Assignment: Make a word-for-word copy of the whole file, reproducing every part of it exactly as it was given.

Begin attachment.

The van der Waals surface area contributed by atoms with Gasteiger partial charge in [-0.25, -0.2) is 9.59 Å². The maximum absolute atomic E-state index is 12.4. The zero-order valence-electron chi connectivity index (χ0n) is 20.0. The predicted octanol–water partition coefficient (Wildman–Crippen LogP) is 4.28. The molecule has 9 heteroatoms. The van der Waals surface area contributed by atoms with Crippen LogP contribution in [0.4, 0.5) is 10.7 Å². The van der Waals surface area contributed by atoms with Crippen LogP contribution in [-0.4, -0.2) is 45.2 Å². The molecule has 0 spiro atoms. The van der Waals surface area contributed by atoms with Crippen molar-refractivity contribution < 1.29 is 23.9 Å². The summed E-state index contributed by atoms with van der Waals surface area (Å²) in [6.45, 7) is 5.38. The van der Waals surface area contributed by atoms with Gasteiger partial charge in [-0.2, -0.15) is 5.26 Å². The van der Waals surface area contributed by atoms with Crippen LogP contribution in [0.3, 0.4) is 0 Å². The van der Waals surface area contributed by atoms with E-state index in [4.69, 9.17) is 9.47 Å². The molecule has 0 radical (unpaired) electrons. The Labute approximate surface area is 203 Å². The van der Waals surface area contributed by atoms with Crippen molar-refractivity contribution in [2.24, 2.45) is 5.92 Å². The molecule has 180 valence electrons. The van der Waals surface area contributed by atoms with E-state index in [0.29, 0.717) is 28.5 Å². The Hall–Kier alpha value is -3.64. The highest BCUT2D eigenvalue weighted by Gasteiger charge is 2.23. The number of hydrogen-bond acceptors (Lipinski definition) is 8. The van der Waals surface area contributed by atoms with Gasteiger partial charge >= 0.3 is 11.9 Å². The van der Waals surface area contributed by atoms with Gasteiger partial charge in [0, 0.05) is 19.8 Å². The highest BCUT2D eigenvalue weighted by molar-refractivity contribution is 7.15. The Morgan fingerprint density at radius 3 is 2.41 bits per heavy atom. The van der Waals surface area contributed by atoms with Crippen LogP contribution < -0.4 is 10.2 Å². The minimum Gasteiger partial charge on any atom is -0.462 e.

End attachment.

The van der Waals surface area contributed by atoms with Gasteiger partial charge in [-0.25, -0.2) is 9.59 Å². The maximum absolute atomic E-state index is 12.4. The zero-order valence-electron chi connectivity index (χ0n) is 20.0. The predicted octanol–water partition coefficient (Wildman–Crippen LogP) is 4.28. The molecule has 9 heteroatoms. The van der Waals surface area contributed by atoms with Crippen LogP contribution in [0.4, 0.5) is 10.7 Å². The van der Waals surface area contributed by atoms with Crippen LogP contribution in [-0.4, -0.2) is 45.2 Å². The molecule has 0 spiro atoms. The van der Waals surface area contributed by atoms with Crippen molar-refractivity contribution < 1.29 is 23.9 Å². The summed E-state index contributed by atoms with van der Waals surface area (Å²) in [6.45, 7) is 5.38. The van der Waals surface area contributed by atoms with Gasteiger partial charge in [-0.2, -0.15) is 5.26 Å². The van der Waals surface area contributed by atoms with Crippen LogP contribution in [0.3, 0.4) is 0 Å². The van der Waals surface area contributed by atoms with E-state index in [4.69, 9.17) is 9.47 Å². The molecule has 0 radical (unpaired) electrons. The Labute approximate surface area is 203 Å². The van der Waals surface area contributed by atoms with Crippen molar-refractivity contribution in [2.24, 2.45) is 5.92 Å². The molecule has 180 valence electrons. The van der Waals surface area contributed by atoms with E-state index in [0.29, 0.717) is 28.5 Å². The Hall–Kier alpha value is -3.64. The highest BCUT2D eigenvalue weighted by Gasteiger charge is 2.23. The number of hydrogen-bond acceptors (Lipinski definition) is 8. The van der Waals surface area contributed by atoms with Gasteiger partial charge >= 0.3 is 11.9 Å². The van der Waals surface area contributed by atoms with Gasteiger partial charge in [0, 0.05) is 19.8 Å². The highest BCUT2D eigenvalue weighted by molar-refractivity contribution is 7.15. The Morgan fingerprint density at radius 3 is 2.41 bits per heavy atom. The van der Waals surface area contributed by atoms with Crippen LogP contribution < -0.4 is 10.2 Å². The minimum Gasteiger partial charge on any atom is -0.462 e.